Any time you take your dog outdoors there is a very good chance you will have the opportunity to meet other dogs. While many people look forward to these opportunities, others are less than enthusiastic and may even walk during odd hours just to decrease likelihood of dog-dog interactions.
On-leash greetings can be tricky and stressful for both dogs and owners. Many dogs that are comfortable greeting off-leash appear possessed by the spirit of Cujo when on-leash – lunging, barking and generally making a spectacle of themselves, much to their persons confusion and dismay.
The most common reason for this reaction by our dogs is that the leash prohibits free movement and impedes communication. An anxious dog can feel helpless to flee if need be. For the social butterfly of a dog, the leash becomes a barrier that results in frustration. And, for all dogs using body language as their primary form of communication, a tight leash alters body posture resulting in the conveyance of unintended messages.
Ask first: Never assume that another dog is friendly or that another person wants a greeting to take place. Get permission before allowing dogs to meet.
Approach in an arc: When dogs approach each other, they walk toward one another on a curved path instead of moving forward in a straight line like humans. Approaching in an arc is a canine way of saying “hello, I mean no harm”. Facilitating this maneuver will allow for a more natural canine greeting that can help relax both your dog and the approaching dog.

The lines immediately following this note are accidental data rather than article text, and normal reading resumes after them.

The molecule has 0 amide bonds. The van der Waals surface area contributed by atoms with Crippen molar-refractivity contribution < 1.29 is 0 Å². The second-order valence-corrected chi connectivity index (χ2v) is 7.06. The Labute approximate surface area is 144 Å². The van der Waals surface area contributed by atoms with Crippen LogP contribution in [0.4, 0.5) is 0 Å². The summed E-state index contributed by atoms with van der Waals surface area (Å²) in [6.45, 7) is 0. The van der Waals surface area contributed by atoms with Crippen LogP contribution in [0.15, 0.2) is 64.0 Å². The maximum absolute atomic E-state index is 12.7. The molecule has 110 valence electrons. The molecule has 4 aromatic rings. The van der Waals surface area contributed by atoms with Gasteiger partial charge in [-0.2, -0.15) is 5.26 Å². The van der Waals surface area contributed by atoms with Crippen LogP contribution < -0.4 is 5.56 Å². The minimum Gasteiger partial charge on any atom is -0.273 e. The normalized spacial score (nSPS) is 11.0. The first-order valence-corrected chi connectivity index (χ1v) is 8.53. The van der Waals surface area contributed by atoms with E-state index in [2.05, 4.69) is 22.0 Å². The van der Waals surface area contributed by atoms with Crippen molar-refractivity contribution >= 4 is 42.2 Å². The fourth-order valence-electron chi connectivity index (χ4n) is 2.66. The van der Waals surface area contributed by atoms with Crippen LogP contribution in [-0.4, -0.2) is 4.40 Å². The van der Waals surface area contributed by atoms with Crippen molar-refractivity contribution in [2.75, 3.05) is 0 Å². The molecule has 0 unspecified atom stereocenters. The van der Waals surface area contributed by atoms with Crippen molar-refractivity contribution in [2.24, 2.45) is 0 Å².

Observe both dogs: As you approach carefully monitor each dog’s behavior. If there are signs of fear or aggression it is probably best to simply pass by in a wide arc.
Keep a loose leash: This will allow your dog to communicate using proper canine body language. Dogs are also far less likely to feel trapped and unable to flee if need be. Make sure leashes do not get tightly tangled.
Stay calm and relaxed: Dogs are masters at reading body language. If you become stiff and nervous when a dog approaches, your dog is likely to pick-up on it. Always try to act relaxed even if you aren’t. Keep your body fluid and remember to breathe. Casual, calm happy talk can also keep tension from building.
Call your dog away: When you’re ready to end an interaction, cheerfully call your dog away. Resist the urge to pull your dog away as this sudden tension can result in miscommunication and stress for both dogs. Stay calm and entice your dog away with a happy voice, squeaky or a little treat.
Bingo Dog Training proudly provides boarding school for dogs, private dog lessons, group training classes and dog behavior help in the following California cities: santa cruz, prunedale, aromas, freedom, corralitos, seaside, marina, pacific grove, scotts valley, watsonville, castroville, salinas, carmel, aptos, soquel, ben lomond, felton, pebble beach.